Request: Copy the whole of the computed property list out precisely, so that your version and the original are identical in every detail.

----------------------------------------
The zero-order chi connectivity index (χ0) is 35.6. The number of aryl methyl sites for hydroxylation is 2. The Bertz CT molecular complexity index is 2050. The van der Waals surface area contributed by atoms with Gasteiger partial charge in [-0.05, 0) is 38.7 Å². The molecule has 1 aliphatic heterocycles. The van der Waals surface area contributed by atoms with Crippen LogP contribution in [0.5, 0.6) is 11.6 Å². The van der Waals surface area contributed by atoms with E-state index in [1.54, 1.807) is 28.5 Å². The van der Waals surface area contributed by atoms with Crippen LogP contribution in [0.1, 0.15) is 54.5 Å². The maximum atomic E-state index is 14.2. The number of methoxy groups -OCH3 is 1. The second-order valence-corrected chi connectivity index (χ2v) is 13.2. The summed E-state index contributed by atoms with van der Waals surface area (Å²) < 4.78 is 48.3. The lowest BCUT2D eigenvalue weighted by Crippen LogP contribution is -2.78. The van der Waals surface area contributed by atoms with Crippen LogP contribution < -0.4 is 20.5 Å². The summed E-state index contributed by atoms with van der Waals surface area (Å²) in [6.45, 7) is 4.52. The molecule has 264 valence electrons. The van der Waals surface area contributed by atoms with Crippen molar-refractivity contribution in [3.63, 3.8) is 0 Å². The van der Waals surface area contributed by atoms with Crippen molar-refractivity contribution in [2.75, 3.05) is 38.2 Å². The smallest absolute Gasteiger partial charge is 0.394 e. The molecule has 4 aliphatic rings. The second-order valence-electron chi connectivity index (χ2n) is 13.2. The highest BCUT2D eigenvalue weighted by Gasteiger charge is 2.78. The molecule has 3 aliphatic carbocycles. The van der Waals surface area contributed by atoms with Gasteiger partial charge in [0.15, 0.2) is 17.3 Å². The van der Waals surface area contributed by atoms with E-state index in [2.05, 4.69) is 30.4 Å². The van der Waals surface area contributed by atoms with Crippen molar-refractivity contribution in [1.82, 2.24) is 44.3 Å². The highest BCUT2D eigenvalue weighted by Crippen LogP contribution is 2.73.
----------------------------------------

The zero-order chi connectivity index (χ0) is 35.6. The number of aryl methyl sites for hydroxylation is 2. The Bertz CT molecular complexity index is 2050. The van der Waals surface area contributed by atoms with Gasteiger partial charge in [-0.05, 0) is 38.7 Å². The molecule has 1 aliphatic heterocycles. The van der Waals surface area contributed by atoms with Crippen LogP contribution in [0.5, 0.6) is 11.6 Å². The van der Waals surface area contributed by atoms with E-state index in [1.54, 1.807) is 28.5 Å². The van der Waals surface area contributed by atoms with Crippen LogP contribution in [0.1, 0.15) is 54.5 Å². The maximum atomic E-state index is 14.2. The number of methoxy groups -OCH3 is 1. The second-order valence-corrected chi connectivity index (χ2v) is 13.2. The summed E-state index contributed by atoms with van der Waals surface area (Å²) < 4.78 is 48.3. The lowest BCUT2D eigenvalue weighted by Crippen LogP contribution is -2.78. The van der Waals surface area contributed by atoms with Crippen LogP contribution < -0.4 is 20.5 Å². The summed E-state index contributed by atoms with van der Waals surface area (Å²) in [6.45, 7) is 4.52. The molecule has 264 valence electrons. The van der Waals surface area contributed by atoms with Crippen molar-refractivity contribution in [3.63, 3.8) is 0 Å². The van der Waals surface area contributed by atoms with Crippen molar-refractivity contribution in [2.75, 3.05) is 38.2 Å². The smallest absolute Gasteiger partial charge is 0.394 e. The molecule has 4 aliphatic rings. The second-order valence-electron chi connectivity index (χ2n) is 13.2. The highest BCUT2D eigenvalue weighted by Gasteiger charge is 2.78. The molecule has 3 aliphatic carbocycles. The van der Waals surface area contributed by atoms with Gasteiger partial charge in [0.15, 0.2) is 17.3 Å². The van der Waals surface area contributed by atoms with E-state index in [2.05, 4.69) is 30.4 Å². The van der Waals surface area contributed by atoms with Crippen molar-refractivity contribution in [1.82, 2.24) is 44.3 Å². The highest BCUT2D eigenvalue weighted by Crippen LogP contribution is 2.73.